Alcohol and the amount people drink is the frequent focus of medical studies. However, studying alcohol consumption often results in mixed findings. For example, while drinking too much alcohol can result in liver disease and high blood pressure, other studies have shown that a glass of beer or wine a day can help people live longer. [Related reading: Drinking alcohol while breastfeeding: new study shows possible child cognitive development impact] Now a new study suggests people who abstain from alcohol in middle age may have a heightened risk of dementia later in life. The long-term study, which tracked the health of more than 9,000 civil servants in London, found that middle-aged people who drank over the recommended alcohol limit each week and those who abstained completely were more likely to develop dementia. Specifically, abstinence in midlife was associated with a 45% greater risk of developing dementia compare to people who drank between one and 14 units of alcohol per week. But before you reach for a glass of wine, it should be noted that early life alcohol consumption was not taken into account for the study. People who are teetotal in midlife may have a history of heavy alcohol consumption in their younger years. Indeed, Dr Sara Imarisio, the head of research at Alzheimer’s Research UK, said: “As this study only looked at people’s drinking in midlife, we don’t know about their drinking habits earlier in adulthood, and it is possible that this may contribute to their later life dementia risk.” The results of the study were recently published in the British Medical Journal (BMJ).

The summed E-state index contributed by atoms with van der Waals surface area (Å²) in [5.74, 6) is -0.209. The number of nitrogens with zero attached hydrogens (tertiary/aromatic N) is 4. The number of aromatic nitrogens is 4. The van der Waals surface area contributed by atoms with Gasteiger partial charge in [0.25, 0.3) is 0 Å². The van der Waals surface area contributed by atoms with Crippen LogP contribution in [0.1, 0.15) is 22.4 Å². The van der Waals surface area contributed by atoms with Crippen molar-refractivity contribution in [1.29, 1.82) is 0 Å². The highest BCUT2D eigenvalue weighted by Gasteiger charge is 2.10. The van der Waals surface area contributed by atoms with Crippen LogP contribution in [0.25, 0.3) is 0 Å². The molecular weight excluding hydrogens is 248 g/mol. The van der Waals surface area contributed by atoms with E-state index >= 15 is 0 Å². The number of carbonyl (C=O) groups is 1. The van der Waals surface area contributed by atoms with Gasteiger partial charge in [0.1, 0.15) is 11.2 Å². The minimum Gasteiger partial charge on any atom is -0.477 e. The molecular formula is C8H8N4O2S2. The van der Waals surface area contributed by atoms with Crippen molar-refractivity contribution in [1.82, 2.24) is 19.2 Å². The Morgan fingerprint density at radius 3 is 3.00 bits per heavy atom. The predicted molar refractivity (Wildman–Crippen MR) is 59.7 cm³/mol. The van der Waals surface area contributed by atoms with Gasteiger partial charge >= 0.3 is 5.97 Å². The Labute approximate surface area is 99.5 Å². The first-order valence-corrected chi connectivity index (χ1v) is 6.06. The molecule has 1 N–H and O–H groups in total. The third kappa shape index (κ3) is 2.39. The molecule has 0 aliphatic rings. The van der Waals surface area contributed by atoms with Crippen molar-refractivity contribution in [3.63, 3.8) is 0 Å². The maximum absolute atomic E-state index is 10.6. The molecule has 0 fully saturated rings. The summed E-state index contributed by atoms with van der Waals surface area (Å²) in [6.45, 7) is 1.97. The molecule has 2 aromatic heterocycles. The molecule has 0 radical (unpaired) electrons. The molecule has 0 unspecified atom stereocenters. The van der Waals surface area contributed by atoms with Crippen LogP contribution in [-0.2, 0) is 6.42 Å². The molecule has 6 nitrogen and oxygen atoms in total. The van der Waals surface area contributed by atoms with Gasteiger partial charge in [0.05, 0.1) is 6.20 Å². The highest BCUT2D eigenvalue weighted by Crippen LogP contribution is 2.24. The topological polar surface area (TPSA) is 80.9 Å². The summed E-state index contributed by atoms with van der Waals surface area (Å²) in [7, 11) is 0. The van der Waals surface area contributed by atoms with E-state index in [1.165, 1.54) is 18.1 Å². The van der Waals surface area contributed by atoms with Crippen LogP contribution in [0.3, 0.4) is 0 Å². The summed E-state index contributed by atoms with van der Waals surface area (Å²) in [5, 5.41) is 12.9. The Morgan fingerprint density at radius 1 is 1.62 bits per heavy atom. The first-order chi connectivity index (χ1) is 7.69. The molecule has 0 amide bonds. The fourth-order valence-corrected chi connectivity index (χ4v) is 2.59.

Some new mothers drink alcohol while they are breastfeeding and think nothing of it. But a new study by the American Academy of Pediatrics suggests they could be impacting their baby’s cognitive abilities. Specifically, the study found that children who were exposed to alcohol through their mothers’ breast milk didn’t perform as well on reasoning tests at ages 6 and 7 as their peers who weren’t exposed to any alcohol. For the study, researchers analysed data on 5,107 infants from Growing Up in Australia: The Longitudinal Study of Australian Children. Mothers were asked about their alcohol and tobacco use while breastfeeding, with the ultimate aim being to see if either affected children’s cognitive development. Not only were the test scores of children exposed to alcohol lower, they were lowest for those whose mothers drank the most. However, the researchers found no link between smoking while breastfeeding and test scores. While the researchers were not able to measure the cognitive reductions in a child once they reached 10 or 11, Louse Gibson, a co-author of the study, said that “doesn’t mean that the child has grown out of it, or that the effects of the mother’s alcohol consumption aren’t there anymore.” [Recommended reading: Bottle feeding is a woman’s right, midwives advised]